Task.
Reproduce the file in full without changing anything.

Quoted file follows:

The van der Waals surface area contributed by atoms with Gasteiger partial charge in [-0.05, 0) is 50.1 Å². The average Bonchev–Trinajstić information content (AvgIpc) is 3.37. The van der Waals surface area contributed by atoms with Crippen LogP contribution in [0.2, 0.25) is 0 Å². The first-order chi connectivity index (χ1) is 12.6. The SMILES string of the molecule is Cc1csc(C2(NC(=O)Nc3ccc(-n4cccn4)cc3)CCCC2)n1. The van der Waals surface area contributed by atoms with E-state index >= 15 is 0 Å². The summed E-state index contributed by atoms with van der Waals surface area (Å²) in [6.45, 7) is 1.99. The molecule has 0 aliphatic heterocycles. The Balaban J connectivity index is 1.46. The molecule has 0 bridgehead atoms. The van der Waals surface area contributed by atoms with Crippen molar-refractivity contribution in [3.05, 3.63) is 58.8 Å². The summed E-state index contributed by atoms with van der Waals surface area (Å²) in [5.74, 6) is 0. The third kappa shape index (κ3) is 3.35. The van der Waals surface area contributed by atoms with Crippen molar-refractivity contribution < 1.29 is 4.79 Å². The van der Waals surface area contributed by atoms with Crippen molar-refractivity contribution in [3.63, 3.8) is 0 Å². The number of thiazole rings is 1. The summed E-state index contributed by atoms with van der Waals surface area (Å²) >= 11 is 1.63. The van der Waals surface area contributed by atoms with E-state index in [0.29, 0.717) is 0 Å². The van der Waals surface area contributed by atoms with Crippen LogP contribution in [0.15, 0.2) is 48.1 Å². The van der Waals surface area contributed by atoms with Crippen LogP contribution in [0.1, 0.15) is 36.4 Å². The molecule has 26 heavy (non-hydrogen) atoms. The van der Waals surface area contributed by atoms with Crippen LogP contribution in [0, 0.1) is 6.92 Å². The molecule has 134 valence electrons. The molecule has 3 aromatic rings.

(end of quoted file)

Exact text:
The van der Waals surface area contributed by atoms with Gasteiger partial charge in [-0.05, 0) is 50.1 Å². The average Bonchev–Trinajstić information content (AvgIpc) is 3.37. The van der Waals surface area contributed by atoms with Crippen LogP contribution in [0.2, 0.25) is 0 Å². The first-order chi connectivity index (χ1) is 12.6. The SMILES string of the molecule is Cc1csc(C2(NC(=O)Nc3ccc(-n4cccn4)cc3)CCCC2)n1. The van der Waals surface area contributed by atoms with E-state index >= 15 is 0 Å². The summed E-state index contributed by atoms with van der Waals surface area (Å²) in [6.45, 7) is 1.99. The molecule has 0 aliphatic heterocycles. The Balaban J connectivity index is 1.46. The molecule has 0 bridgehead atoms. The van der Waals surface area contributed by atoms with Crippen molar-refractivity contribution in [3.05, 3.63) is 58.8 Å². The summed E-state index contributed by atoms with van der Waals surface area (Å²) in [5.74, 6) is 0. The third kappa shape index (κ3) is 3.35. The van der Waals surface area contributed by atoms with Crippen molar-refractivity contribution < 1.29 is 4.79 Å². The van der Waals surface area contributed by atoms with Crippen molar-refractivity contribution in [3.63, 3.8) is 0 Å². The number of thiazole rings is 1. The summed E-state index contributed by atoms with van der Waals surface area (Å²) >= 11 is 1.63. The van der Waals surface area contributed by atoms with E-state index in [0.29, 0.717) is 0 Å². The van der Waals surface area contributed by atoms with Crippen LogP contribution in [0.15, 0.2) is 48.1 Å². The van der Waals surface area contributed by atoms with Crippen LogP contribution in [0.1, 0.15) is 36.4 Å². The molecule has 26 heavy (non-hydrogen) atoms. The van der Waals surface area contributed by atoms with Crippen LogP contribution in [0, 0.1) is 6.92 Å². The molecule has 134 valence electrons. The molecule has 3 aromatic rings.